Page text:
Over past two weeks, the hallways on the third floor of Perry Hall High School have undergone a transformation.
Inspirational works of art printed from the Internet, oil paintings and sketches wallpaper the lockers while students and teachers can be seen painting, sculpting, drawing and discussing art within the classrooms.
Among the 140 students and eight teachers participating in Baltimore County Public Schools' annual Summer Visual Arts Enrichment Program are several from area schools.
Emma Kantt, a 15-year-old rising sophomore at Catonsville High School, and her 12-year-old sister Abby, who will be an eighth-grader at Catonsville Middle School in September, attended the camp for the first time this year.
"My mom was looking for stuff for my sister and I to do over the summer," Emma said.
"We're both into art, so she was like, 'You guys should try this out,'
" her sister added.
For 13-year-old Logan Schilling, the visual arts camp has become somewhat of a summer tradition.
"In fifth grade, my art teacher gave us fliers and told us about the camp," said Logan, who will be an eighth-grader at Arbutus Middle School. "I thought that it would be fun and I've been doing it for four years.
"I've made friends who I've kept all four years and they have all the same interests as me," Logan said.
Like Logan, Relay resident Carson Amersbach is a camp veteran.
"My parents showed me this brochure for the arts camp (last year)," said the 12-year-old, who will start seventh grade at Arbutus Middle School in the fall. "So I took it and I really enjoyed it."
The camp is open to any Baltimore County student in grades 3-12, and has been offered for more than 20 years, according to Linda Popp, the visual arts coordinator for the school system.
"It's a very popular enrichment opportunity for Baltimore County students," she said July 11 at the high school.
The two-week camp, which began July 8 and will conclude July 19, costs $375 and includes transportation.
Though the activities are divided in elementary, middle and high school levels, they all provide students with an opportunities to think outside the box when it comes to creating art.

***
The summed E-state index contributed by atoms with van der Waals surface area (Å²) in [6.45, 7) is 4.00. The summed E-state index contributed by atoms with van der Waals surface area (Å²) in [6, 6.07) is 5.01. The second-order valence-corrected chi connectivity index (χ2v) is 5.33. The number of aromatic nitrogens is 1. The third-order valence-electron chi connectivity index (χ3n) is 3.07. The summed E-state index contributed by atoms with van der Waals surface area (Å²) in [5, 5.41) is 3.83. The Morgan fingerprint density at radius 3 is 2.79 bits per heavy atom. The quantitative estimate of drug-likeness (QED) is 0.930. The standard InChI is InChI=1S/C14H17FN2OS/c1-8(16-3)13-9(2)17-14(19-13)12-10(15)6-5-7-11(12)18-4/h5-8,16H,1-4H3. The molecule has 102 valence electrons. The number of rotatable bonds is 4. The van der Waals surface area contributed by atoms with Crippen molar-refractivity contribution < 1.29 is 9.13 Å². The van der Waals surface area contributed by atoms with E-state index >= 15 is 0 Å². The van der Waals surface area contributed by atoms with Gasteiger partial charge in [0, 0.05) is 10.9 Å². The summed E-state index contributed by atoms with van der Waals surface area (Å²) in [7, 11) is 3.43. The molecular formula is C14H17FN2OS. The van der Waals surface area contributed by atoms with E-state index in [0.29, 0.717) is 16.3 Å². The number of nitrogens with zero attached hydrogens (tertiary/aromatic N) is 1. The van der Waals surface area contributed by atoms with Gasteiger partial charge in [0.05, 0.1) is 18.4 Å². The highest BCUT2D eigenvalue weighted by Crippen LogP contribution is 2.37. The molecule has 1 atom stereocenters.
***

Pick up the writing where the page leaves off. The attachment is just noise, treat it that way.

"It's a very creative, artistic community at all the levels," said Popp, sporting wire-rimmed glasses with a skinny arrow shooting across the top and a bulky, multi-colored necklace made from buttons. "They love that support group that's encouraging them to take risks and grow as artists."
"(There's) no portfolio review or anything, it's students interested in developing their artistic skills," she said.
"It's not graded, so they don't have to worry about making it perfect," Popp said. "They can explore and grow as an artist."
Chance to try something new
Emma Kantt said she's interested in photography and wants to attend art school after graduation. She said she enjoyed the opportunity provided by the camp to try out new mediums of painting.
"I've never used oil paint before, but I know it's a very common medium and it's cool to be able to use it," she said. "That's really important (to know) later on."
Her sister enjoyed the sculpture projects she worked on, both physically and digitally.
"In sculpture, we made a spaghetti tower," Abby said. "Now we're making chair prototypes out of paper.
"I've never really done anything that we're doing, so it's kind of cool to learn it," she said.
Logan said she enjoyed using a program called Sculptris, which provides students with a digital ball of clay that they can turn into any sculpture they like.
"We're making 3D sculptures of mythical creatures," Logan said. "We either add different details or different pieces and add color and move it around to see how it looks from every angle."
Amersbach said he usually does a lot of "observational drawing" but that the camp allowed him to explore other mediums that he thinks will help him improve overall as an artist.
"Because of it (the camp), I got into GT (Gifted and Talented) arts for next year," Carson said. "I got to do a variety of different techniques each day and it makes me a lot better at my art."
This exploration of new mediums and opportunity to make mistakes and try new things is the core purpose of the arts camp, said Eric Volkman, art department chairman at Catonsville Middle School.
"Their teachers are actually Baltimore County art teachers," Volkman said. "You really get to plunge in and get a lot of good discussion, practice."
The 58-year-old teacher has been at Catonsville Middle for the past 14 years and is participating in the Artist Educator Summer Painting Institute, a branch of the camp designed for Baltimore County teachers.
The teachers participate in similar activities, such as painting still lifes and landscapes, as the students, but at a more accelerated rate.
They receive three credits toward the Maryland Department of Education's Continuing Professional Development program for participating.
"I wanted more enrichment so I can better enrich my students as they go up to high school," Volkman said. "They give us something new and challenging each day.
"Truly as a teacher, you got into teaching because you love art, but the course work of teaching kind of pulls you away (from your own)," he said.
Volkman taught Emma Kantt when she was in middle school and teaches Abby Kantt during the school year. He said he is enjoying watching his students participate in the program alongside him.
"It's really exciting, because you know they're going to hit all the hurdles and the bumps in the road that you did," he said. "But if you stick with it, you will grow."
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